Cholesterol is one of those health and diet buzzwords that we’re all supposed to care about, but which isn’t always so clearly understood. Most people know that there’s “good” cholesterol and “bad” cholesterol, and that having high cholesterol is generally not good. We also know that there’s cholesterol in the foods we eat, and for years we’ve been told over and over to avoid it.
But the truth is that when you talk about dietary cholesterol and blood cholesterol you are really talking about two different things, and the connection between them is neither direct nor entirely clear. In fact, what one has to do with the other has been a topic of contention in the nutrition world for decades.
And chances are, if you’re worried about how much cholesterol you’re getting from your diet, you probably don’t need to be. So before you order another egg-white omelet, read this.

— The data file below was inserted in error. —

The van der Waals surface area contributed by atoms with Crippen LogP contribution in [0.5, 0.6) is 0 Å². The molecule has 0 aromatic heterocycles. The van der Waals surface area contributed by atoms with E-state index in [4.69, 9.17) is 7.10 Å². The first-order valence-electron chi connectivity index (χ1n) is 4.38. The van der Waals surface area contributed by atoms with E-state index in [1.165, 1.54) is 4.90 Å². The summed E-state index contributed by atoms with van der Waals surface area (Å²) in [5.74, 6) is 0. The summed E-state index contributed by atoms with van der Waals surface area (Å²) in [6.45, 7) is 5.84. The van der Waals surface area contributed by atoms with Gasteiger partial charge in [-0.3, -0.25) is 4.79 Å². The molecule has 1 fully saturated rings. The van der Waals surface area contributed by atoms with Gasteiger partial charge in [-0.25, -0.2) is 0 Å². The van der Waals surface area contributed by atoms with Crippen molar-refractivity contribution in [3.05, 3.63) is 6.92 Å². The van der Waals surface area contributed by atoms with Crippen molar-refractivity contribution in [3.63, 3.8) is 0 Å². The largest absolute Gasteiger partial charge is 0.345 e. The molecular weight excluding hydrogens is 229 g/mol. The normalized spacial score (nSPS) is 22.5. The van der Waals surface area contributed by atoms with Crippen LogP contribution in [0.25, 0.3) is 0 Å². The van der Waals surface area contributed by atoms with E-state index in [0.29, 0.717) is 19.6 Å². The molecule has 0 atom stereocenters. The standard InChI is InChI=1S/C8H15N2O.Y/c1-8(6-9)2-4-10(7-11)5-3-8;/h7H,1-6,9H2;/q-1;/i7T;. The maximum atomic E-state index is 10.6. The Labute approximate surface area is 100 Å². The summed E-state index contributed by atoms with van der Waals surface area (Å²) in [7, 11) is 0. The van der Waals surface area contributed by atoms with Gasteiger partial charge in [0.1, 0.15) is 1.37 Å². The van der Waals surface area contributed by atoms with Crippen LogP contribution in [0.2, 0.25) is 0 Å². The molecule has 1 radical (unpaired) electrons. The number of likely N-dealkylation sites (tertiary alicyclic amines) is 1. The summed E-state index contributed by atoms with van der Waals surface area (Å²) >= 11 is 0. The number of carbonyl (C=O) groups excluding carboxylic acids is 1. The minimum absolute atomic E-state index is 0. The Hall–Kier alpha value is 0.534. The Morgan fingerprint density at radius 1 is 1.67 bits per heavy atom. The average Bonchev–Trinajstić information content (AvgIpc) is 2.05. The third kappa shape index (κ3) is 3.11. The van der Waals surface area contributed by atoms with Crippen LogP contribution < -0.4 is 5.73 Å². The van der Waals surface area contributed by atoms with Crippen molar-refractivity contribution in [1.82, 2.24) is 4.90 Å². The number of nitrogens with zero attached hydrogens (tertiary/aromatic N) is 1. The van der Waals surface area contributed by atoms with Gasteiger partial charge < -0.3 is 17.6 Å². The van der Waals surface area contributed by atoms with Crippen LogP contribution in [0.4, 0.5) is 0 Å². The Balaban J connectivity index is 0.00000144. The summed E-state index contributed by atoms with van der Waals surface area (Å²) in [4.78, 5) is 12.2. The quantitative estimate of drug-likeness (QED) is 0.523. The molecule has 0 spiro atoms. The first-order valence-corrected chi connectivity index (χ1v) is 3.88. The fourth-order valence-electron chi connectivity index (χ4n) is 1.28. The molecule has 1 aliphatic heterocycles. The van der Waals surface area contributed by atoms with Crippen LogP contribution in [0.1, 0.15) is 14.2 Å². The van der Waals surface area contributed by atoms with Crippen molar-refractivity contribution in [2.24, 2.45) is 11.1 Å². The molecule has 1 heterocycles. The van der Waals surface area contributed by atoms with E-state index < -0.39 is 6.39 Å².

Dietary cholesterol isn’t really the culprit that raises your cholesterol levels.
It would make sense that eating cholesterol would necessarily raise your blood cholesterol level, which in turn raises your risk for heart disease. But that’s not really how it works.
First of all, your body requires cholesterol for necessary functions like hormone production and digestion. What’s more, your body makes all the cholesterol it needs, producing most of it in the liver and sending it into the bloodstream to get used elsewhere. Therefore, whether you have high or low cholesterol is largely determined by your genetics, not your diet.
The food you eat can increase the amount of cholesterol in your blood, but not in the way you might think. When you look at the foods that are responsible for even a small uptick in blood cholesterol levels, it’s not those high in cholesterol that have the greatest impact. “Your liver produces more cholesterol when you eat a diet high in saturated and trans fats,” the American Heart Association states.